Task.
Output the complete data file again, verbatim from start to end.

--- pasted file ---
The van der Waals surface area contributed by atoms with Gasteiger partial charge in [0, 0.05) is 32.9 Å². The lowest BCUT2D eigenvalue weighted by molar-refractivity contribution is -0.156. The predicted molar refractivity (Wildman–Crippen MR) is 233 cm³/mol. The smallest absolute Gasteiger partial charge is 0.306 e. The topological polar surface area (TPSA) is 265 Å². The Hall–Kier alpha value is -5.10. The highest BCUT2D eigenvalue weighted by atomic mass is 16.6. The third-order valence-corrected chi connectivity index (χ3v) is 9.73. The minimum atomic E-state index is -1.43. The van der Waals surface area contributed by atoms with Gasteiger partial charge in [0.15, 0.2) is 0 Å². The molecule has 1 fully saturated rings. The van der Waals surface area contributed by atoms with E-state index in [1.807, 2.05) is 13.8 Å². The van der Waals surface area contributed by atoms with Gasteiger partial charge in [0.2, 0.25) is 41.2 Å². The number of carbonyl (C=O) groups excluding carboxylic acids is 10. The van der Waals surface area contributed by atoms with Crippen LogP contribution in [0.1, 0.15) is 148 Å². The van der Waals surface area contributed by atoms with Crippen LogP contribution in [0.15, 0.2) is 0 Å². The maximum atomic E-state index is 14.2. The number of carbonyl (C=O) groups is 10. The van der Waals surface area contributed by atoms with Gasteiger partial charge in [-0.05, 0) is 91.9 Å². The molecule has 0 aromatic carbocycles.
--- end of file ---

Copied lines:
The van der Waals surface area contributed by atoms with Gasteiger partial charge in [0, 0.05) is 32.9 Å². The lowest BCUT2D eigenvalue weighted by molar-refractivity contribution is -0.156. The predicted molar refractivity (Wildman–Crippen MR) is 233 cm³/mol. The smallest absolute Gasteiger partial charge is 0.306 e. The topological polar surface area (TPSA) is 265 Å². The Hall–Kier alpha value is -5.10. The highest BCUT2D eigenvalue weighted by atomic mass is 16.6. The third-order valence-corrected chi connectivity index (χ3v) is 9.73. The minimum atomic E-state index is -1.43. The van der Waals surface area contributed by atoms with Gasteiger partial charge in [0.15, 0.2) is 0 Å². The molecule has 1 fully saturated rings. The van der Waals surface area contributed by atoms with E-state index in [1.807, 2.05) is 13.8 Å². The van der Waals surface area contributed by atoms with Gasteiger partial charge in [0.2, 0.25) is 41.2 Å². The number of carbonyl (C=O) groups excluding carboxylic acids is 10. The van der Waals surface area contributed by atoms with Crippen LogP contribution in [0.1, 0.15) is 148 Å². The van der Waals surface area contributed by atoms with Crippen LogP contribution in [0.15, 0.2) is 0 Å². The maximum atomic E-state index is 14.2. The number of carbonyl (C=O) groups is 10. The van der Waals surface area contributed by atoms with Gasteiger partial charge in [-0.05, 0) is 91.9 Å². The molecule has 0 aromatic carbocycles.